KYIV, Ukraine — Fighting has damaged a 16th-century monastery and cave complex that is a highly revered Orthodox Christian site for believers in both Russia and Ukraine, according to a church statement, in an incident sure to drive a deeper wedge between the Ukrainian and Russian branches of the church.
Artillery shells struck a residential building at the Holy Dormition Svyatogorsk Lavra in eastern Ukraine on Saturday, wounding people who had sought refuge in the monastery from the Russian invasion, according to the statement. It did not clarify how many people were wounded or which side fired the artillery.
“The blast wave damaged the premises of the monastery, where many brothers and many refugees lived,” the statement said. “Almost all the windows were broken and church buildings were destroyed to varying degrees.”
Built into a high bank of the Seversky Donets River in eastern Ukraine, the Svyatogorsk Lavra is seen as one of the three most sacred sites in Ukraine for Orthodox believers. Before the war, it drew thousands of pilgrims a year.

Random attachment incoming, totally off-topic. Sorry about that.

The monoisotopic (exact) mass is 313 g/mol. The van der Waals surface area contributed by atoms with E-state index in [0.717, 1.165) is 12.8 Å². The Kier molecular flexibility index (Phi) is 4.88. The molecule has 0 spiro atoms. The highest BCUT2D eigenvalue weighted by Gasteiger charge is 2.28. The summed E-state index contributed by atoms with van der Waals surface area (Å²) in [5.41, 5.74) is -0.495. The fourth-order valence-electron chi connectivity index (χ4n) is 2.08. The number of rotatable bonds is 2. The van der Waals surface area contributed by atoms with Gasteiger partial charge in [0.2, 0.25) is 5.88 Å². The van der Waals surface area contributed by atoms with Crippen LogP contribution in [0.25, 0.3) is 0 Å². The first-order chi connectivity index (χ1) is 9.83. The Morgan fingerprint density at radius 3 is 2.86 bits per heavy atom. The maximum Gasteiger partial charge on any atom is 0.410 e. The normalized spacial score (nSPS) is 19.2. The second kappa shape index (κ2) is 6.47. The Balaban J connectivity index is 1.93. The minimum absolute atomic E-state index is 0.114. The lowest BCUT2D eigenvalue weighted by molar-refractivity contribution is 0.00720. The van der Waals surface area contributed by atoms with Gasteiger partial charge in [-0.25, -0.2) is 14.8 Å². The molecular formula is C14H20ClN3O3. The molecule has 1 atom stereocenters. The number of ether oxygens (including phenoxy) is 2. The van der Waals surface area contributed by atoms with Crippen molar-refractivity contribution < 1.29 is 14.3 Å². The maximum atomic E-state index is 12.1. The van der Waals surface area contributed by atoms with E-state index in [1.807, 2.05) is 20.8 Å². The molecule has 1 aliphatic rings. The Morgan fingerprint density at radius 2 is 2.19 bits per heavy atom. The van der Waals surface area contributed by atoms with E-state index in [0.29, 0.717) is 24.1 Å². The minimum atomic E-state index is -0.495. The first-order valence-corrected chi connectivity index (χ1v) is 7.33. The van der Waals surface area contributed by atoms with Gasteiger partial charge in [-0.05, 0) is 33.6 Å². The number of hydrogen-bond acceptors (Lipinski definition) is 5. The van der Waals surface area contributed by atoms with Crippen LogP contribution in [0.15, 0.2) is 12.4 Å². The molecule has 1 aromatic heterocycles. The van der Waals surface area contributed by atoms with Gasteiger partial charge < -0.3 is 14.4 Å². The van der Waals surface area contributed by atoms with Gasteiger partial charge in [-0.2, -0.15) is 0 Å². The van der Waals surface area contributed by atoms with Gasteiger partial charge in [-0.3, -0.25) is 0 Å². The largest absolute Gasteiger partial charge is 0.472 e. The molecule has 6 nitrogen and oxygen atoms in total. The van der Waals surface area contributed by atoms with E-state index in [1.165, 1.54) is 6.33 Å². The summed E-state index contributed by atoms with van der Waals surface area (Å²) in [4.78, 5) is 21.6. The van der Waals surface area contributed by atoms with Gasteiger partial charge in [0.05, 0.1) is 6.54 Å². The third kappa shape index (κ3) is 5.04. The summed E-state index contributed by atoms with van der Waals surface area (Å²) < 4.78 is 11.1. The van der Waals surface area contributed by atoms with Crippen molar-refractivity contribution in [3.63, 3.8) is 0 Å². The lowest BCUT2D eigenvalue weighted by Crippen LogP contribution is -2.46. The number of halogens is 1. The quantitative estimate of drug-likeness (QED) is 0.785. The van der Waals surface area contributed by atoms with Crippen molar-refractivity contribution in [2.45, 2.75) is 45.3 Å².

The war in Ukraine is also a conflict over the future of the Orthodox Church in the country. The Russian church has made no secret of its desire to unite the Ukrainian and Russian churches and control some of the holiest sites in Orthodoxy in the Slavic world, which are in Ukraine.
An independent Ukrainian church has been slowly asserting itself since the country’s independence in 1991, and received formal autonomous status within the Eastern Orthodox church in 2019.
In Ukraine today, churches and monasteries are divided between the independent Ukrainian church and a branch loyal to Moscow. The Svyatogorsk Lavra is visited by believers from both sides of this schism, but is controlled by the church subordinate to the patriarch of the Russian Orthodox Church.
If Ukraine prevails against the Russian invasion, the Moscow church will all but certainly be ejected from the country, including from sites such as the Svyatogorsk Lavra. If Russia wins, the Ukrainian church is unlikely to survive inside Ukraine.
Damage to monasteries or churches could also sway opinions of the war among believers in Russia, though Russian state media has generally shown little footage of destruction in the war.